Californian vineyards are using owls to protect vines instead of chemicals
Napa Valley vintners have started using nesting barn owls for pest control in an effort to move away from toxic pesticides while making wine.
Barn owls are being welcomed onto vineyards across California, according the Good News Network, which revealed that scientists hand already begun studying the impact of the strategy and has the results have been “encouraging”.
According to the nonprofit Napa Green, a trend toward chemical-free farming statewide is reflected in the threefold increase of organic winegrape acreage since 2005, with the number of organic acres doubling in just the last decade.
One of the world’s most efficient pest controllers is the barn owl, which is found on six of our seven continents and is capable of eating 3,400 rodents each year.
Matt Johnson, a wildlife professor at Humboldt State, who has studied pest control in vineyards revealed that one of his surveys found that out of 75 California wine makers, four-fifths of them purposely invite owls onto their property by constructing nest boxes.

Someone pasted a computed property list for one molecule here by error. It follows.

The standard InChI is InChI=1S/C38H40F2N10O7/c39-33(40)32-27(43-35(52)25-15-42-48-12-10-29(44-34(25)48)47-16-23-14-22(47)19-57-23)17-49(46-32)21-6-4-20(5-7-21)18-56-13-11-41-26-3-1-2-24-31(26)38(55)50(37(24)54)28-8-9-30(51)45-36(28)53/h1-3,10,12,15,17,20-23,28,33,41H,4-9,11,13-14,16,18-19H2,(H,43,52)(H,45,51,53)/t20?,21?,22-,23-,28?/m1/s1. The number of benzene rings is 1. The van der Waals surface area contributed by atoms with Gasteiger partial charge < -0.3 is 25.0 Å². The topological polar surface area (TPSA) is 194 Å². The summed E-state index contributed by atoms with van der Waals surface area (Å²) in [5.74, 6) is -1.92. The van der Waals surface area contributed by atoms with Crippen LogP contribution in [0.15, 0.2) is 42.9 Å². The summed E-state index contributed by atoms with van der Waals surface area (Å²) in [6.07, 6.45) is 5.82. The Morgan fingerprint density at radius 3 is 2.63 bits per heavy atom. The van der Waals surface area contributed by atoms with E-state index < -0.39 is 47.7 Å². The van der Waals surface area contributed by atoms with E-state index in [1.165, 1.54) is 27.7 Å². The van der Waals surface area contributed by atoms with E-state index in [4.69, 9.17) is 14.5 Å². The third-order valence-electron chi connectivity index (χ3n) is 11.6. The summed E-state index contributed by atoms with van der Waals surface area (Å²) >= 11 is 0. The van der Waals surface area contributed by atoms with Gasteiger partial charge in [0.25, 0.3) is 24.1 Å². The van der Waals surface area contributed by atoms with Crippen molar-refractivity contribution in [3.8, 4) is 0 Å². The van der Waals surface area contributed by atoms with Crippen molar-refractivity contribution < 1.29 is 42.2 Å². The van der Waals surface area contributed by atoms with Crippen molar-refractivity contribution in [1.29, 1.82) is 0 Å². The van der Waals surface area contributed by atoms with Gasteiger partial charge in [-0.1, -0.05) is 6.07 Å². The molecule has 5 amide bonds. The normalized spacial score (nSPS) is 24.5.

“We’re working mainly in Napa Valley, where there are over 300 barn owl nest boxes,” said Johnson.
John C. Robinson, a local ornithologist, told Bay Nature Magazine: “You can literally put a barn owl nest box in the exact location where you think you have a problem with the small mammals, and voilà! The owls will start using that area.”
Johnson and his graduate students have reportedly found that barn owls like their boxes to sit around 9 feet off the ground, face away from the sun, adjacent to an unkempt field, and preferably far from forested acres.
The scientists are now encouraging other winemakers to consider the move observing that using barn owls could be much better than using pesticides, or trapping reminding that not only is it a helpful way to let the species thrive, but also, using owls is a much less expensive form of pest control.